Sublattice Symmetry Breaking and Kondo-Effect Enhancement in Strained Graphene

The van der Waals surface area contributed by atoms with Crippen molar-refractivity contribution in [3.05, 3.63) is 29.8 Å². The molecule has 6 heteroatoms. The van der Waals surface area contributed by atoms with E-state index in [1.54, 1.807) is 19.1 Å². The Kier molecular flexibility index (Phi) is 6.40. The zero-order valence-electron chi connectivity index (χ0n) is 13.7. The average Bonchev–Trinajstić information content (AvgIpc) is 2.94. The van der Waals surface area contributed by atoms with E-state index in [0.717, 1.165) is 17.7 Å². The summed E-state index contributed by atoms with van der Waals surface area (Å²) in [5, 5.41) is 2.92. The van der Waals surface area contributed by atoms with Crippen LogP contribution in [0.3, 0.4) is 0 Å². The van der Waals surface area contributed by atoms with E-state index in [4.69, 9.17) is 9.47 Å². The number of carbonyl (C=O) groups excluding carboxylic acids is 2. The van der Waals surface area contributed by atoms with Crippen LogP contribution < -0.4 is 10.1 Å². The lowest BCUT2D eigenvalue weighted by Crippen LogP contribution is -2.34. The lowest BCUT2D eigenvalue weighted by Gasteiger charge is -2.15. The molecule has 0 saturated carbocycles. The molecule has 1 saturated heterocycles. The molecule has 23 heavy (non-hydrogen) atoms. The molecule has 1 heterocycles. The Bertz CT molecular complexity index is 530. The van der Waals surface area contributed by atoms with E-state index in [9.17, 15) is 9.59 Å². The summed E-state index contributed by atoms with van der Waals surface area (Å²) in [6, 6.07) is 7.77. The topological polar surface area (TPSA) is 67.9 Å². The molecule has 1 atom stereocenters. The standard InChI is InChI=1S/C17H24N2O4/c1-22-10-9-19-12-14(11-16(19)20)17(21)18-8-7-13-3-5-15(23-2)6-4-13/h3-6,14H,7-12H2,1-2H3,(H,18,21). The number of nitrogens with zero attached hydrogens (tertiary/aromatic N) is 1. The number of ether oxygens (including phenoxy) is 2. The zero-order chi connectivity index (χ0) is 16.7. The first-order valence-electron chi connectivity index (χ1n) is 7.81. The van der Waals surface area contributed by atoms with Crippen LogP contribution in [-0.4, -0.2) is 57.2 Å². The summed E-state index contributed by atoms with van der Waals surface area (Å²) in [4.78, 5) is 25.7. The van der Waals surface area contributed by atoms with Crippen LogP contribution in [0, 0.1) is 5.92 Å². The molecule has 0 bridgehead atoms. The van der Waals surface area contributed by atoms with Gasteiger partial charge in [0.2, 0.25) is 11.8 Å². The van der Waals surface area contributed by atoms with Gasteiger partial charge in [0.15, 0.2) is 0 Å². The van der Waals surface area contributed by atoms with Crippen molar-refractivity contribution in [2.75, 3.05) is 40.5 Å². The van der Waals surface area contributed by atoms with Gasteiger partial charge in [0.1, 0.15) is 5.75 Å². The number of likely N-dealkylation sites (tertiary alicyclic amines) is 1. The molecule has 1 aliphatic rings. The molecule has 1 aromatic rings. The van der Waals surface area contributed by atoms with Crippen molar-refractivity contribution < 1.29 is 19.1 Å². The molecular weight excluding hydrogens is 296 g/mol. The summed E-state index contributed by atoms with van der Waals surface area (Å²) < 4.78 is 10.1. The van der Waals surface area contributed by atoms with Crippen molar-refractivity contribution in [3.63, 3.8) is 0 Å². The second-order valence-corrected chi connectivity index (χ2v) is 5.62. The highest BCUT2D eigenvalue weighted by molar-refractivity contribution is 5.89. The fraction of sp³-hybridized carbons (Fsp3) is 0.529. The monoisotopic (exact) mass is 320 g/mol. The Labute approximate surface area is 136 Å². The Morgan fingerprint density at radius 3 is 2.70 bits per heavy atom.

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© 2019 American Physical Society. Kondo physics in doped monolayer graphene is predicted to exhibit unusual features due to the linear vanishing of the pristine material's density of states at the Dirac point. Despite several attempts, conclusive experimental observation of the phenomenon remains elusive. One likely obstacle to identification is a very small Kondo temperature scale TK in situations where the chemical potential lies near the Dirac point. We propose tailored mechanical deformations of monolayer graphene as a means of revealing unique fingerprints of the Kondo effect. Inhomogeneous strains are known to produce specific alternating changes in the local density of states (LDOS) away from the Dirac point that signal sublattice symmetry-breaking effects. Small LDOS changes can be amplified in an exponential increase or decrease of TK for magnetic impurities attached at different locations. We illustrate this behavior in two deformation geometries: a circular "bubble" and a long fold, both described by Gaussian displacement profiles. We calculate the LDOS changes for modest strains and analyze the relevant Anderson impurity model describing a magnetic atom adsorbed in either a "top-site" or a "hollow-site" configuration. Numerical renormalization-group solutions of the impurity model suggest that higher expected TK values, combined with distinctive spatial patterns under variation of the point of graphene attachment, make the top-site configuration the more promising for experimental observation of signatures of the Kondo effect. The strong strain sensitivity of TK may lift top-site Kondo physics into the range experimentally accessible using local probes such as scanning tunneling microscopy.